To add a member to a card, either click on the card or hover over the card and push M and then pick whose job the card is. Trello does all sorts of fancy stuff, so you can filter your board so you can see all of your assigned tasks in an easy view.
Another useful feature of Trello is that you can keep all of your stuff in one convenient location. On each of your cards you can put in the details of the item. So, for example, on your ‘Book Flights’ card, once you book the flight you can jot down the details of the legs and confirmation number on the card. This can live on the Done list right next to your ‘AirBnb’ card, where you’ve inputted the address and check in instructions for the place you’re staying.
You can also attach documents to your cards, so if you don’t feel like typing in the details, you can just save your confirmation email as a pdf and attach it right to the card. Open the card and select ‘Attach.’ You can link to a website or upload from your desktop.
If you already use some technology to do this, like TripIt or Google Trips, you might not think you need this feature. But I like Trello because it is so easy visually. No need to search through random emails. A bonus is that you can access your Boards offline and on your phone.
Trello allows you to create due dates for every card. This is useful if you want to remind yourself to take care of something. If B is waiting for tickets to be available for that helicopter flight and they only sell them seven days in advance, she can create a due date to reminder her when it is time to purchase. You might need to adjust your settings to set up alerts for your notifications.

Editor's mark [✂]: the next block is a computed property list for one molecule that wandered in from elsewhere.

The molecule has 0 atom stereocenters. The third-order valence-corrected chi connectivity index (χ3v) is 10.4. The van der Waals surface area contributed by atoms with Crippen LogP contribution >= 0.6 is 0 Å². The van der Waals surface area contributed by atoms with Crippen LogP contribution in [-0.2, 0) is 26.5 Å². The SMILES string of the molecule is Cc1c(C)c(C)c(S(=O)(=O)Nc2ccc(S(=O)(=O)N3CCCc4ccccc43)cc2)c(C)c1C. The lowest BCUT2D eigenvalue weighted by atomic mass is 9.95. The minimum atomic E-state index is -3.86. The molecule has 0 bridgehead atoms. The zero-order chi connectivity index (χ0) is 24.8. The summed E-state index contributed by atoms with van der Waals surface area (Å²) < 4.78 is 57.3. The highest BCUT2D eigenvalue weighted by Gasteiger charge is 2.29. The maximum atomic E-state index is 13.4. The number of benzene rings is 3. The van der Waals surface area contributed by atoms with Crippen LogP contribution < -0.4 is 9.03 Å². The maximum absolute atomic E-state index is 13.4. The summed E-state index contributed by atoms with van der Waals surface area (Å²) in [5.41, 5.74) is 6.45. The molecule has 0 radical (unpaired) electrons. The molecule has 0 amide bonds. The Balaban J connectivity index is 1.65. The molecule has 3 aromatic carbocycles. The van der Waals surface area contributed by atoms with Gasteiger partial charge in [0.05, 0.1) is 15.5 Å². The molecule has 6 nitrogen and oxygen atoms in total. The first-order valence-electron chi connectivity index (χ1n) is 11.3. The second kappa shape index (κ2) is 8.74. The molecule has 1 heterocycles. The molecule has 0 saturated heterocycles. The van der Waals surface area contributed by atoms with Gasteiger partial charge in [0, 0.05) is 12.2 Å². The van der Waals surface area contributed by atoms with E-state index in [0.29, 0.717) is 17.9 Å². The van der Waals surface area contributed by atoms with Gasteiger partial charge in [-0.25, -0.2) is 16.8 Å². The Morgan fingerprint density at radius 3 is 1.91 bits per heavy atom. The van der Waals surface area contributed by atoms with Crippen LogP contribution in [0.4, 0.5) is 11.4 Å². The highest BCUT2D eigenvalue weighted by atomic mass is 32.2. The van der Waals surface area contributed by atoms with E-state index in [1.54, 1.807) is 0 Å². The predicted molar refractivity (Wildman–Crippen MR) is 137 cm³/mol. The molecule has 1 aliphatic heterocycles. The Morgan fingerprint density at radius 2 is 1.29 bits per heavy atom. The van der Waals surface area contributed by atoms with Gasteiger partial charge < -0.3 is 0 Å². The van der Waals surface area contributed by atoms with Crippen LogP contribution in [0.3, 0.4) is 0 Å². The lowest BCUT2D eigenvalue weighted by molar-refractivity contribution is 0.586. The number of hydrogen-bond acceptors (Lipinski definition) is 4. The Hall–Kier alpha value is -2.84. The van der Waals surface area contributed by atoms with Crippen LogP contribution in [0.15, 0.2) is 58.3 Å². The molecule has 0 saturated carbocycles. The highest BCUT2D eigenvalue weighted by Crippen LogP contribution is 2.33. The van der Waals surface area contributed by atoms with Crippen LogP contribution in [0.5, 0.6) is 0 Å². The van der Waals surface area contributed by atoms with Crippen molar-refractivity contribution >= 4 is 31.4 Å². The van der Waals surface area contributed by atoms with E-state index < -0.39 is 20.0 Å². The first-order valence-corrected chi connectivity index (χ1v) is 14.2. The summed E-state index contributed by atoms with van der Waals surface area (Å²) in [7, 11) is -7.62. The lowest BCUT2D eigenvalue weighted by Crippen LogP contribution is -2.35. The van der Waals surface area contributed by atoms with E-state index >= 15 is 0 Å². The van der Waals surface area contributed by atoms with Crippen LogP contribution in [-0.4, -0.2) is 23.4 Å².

Trello has special features called ‘Power Ups’ that do all sorts of stuff. Most of these you won’t need in your basic trip planning, but some are kind of cool. You get one free Power Up per board if you are on the free plan. Click ‘Show Menu’ on your board and select Power Ups. Scroll through the extensive selection and pick your poison. I suggest using this Power Up for the Calendar or the Map feature.
The calendar feature takes all of the cards that have Due Dates and organizes them into a calendar view. You can toggle back and forth between the board and the calendar to see things in a different way.
Another cool way you can use Trello to plan travel is with the map power up. When you put a location on a card and enable the map power up, you can see, well, a map of these different features. When you click on the location in Trello, it will open the card so you can see the details.
Making it Pretty
While the power of Trello is found in the lists and cards, the aesthetically pleasing part is also important. Who wants a lame looking board? Bo-ring. You can change the background of your board and make it relate to where you are going. For a beach trip, you can find a nice sunset to be your background. For the Faroe Island trip, I went with a landscape of cliffs and the ocean. On the ‘Show Menu’ tab, select ‘Change Background.’ Click Photos and type whatever you want to see in the search bar.
I have saved several pictures of places and added these as attachments to my cards. Just text is super boring and pictures of the items make them pop out and easier to find.
Trip planning is fun and using a tool like Trello can make it fun and collaborative. Once you get the hang of the tool, I think you’ll find yourself not only using Trello to plan travel, but to plan lots of aspects of your life.